to be too picky when it comes to one with a blemish or two. Herndon
won’t be allowed to return to game action until Week 6 (four-game
suspension plus the team’s bye week), but it’s telling backup
Ryan Griffin has played all but 11 of the team’s 135 snaps so
far. Some might read that as a bad sign Herndon will share time
upon his return, but it’s more likely an indication of how much
playing time he’ll receive when he’s eligible. As flowery as being
called a “unicorn” sounds, it can be a compliment in
football; say what you will about Gase, but that is exactly the
term he used this offseason when referring to Herndon. Given the
state of the position, Herndon needs to be owned and stashed in
just about every league, even if it means carrying three tight
ends on your roster for a bit.
I’m going to wrap up by discussing two players who aren’t going
to generate a lot of attention from fantasy owners this week (and
perhaps for a while after that). Will either player be a league
winner? Probably not. But sometimes in this hobby of ours, we
must be able to fix a flat tire on our journey from Point A to
Point B. I believe the first player very much fits that description.
The second one? Let’s just say he is one injury away from being
a likely high-end fantasy starter.
To introduce our first player, let’s do a blind comparison:
Player A: 43-for-55, 495 yards, five touchdowns,
no interceptions, 10 carries for 34 yards
Player B: 38-for-55, 336 yards, five touchdowns,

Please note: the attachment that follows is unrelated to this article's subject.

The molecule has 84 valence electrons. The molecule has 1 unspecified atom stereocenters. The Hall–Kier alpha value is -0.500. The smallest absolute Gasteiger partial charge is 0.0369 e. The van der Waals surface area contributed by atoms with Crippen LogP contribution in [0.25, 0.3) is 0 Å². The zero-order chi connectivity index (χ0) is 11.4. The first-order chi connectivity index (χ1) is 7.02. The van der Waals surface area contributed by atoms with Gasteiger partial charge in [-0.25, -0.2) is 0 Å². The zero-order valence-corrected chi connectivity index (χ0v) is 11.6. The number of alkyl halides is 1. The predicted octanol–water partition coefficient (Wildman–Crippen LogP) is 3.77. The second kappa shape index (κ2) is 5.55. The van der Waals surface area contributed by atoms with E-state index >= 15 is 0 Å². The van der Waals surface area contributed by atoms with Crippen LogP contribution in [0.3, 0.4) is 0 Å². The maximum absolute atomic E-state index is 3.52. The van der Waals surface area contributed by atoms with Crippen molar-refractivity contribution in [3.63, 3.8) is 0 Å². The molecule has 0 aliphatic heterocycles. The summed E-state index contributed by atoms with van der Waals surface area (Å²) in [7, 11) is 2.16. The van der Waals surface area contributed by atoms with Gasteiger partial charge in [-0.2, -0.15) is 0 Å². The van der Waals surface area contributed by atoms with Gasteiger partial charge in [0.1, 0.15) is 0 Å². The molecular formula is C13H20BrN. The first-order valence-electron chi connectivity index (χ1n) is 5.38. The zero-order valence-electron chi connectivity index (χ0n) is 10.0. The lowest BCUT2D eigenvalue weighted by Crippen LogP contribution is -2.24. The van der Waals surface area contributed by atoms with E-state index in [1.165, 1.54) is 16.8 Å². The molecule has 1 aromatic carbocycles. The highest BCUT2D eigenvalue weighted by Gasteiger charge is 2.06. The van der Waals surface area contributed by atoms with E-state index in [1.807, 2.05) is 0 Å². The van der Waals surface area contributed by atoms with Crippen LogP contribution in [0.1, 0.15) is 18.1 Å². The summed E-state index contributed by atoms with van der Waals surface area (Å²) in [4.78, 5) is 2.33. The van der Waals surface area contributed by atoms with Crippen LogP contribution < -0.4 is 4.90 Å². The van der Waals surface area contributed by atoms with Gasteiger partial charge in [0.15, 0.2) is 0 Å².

one interception, 10 carries for 30 yards
Congratulations if you identified Player A as Russell Wilson,
who is the QB7 in leagues that award six points for all touchdowns.
He has posted those numbers against the Bengals and Steelers –
two teams who weren’t particularly stout against the pass in 2018
and have continued the trend through their first two games this
Big-time props if you identified Player B as Jacoby Brissett,
who is the QB13 at the moment. There’s no question his yardage
totals haven’t been overly inspiring, but let’s consider the competition.
The Chargers (Week 1 opponent) boast one of the more talented
defenses in the league and picked off Matthew Stafford twice in
Week 2. They were the seventh-stingiest defense versus fantasy
quarterbacks in 2018 as well. The Titans (Week 2) are one week
removed from intercepting Baker Mayfield three times in four possessions
and ranked as the seventh-stingiest defense versus fantasy quarterbacks
I get it. Brissett is a second-string quarterback even if he’s
only a starter now because the guy in front of him retired. It’s
OK if he doesn’t possess enough upside for you. Or does he? We
know from his previous stint as the starter in Indianapolis that
he can run a bit (260 yards, four touchdowns in 2017). We also
know Andrew Luck isn’t coming back and Brian Hoyer wasn’t signed
to take his job, especially after the team extended his contract
right before the start of the season. T.Y. Hilton is a quality
WR1. The offensive line is among the league’s best. Marlon Mack
is more than holding his own as a runner. Parris Campbell and
Deon Cain are up-and-coming talents, while Eric Ebron is very
much a threat – even if he never comes close to repeating 2018.
HC Frank Reich is a former NFL quarterback that is proving to
be very good when it comes to getting the most of the position.
Over the next three weeks (leading into the Week 6 bye), the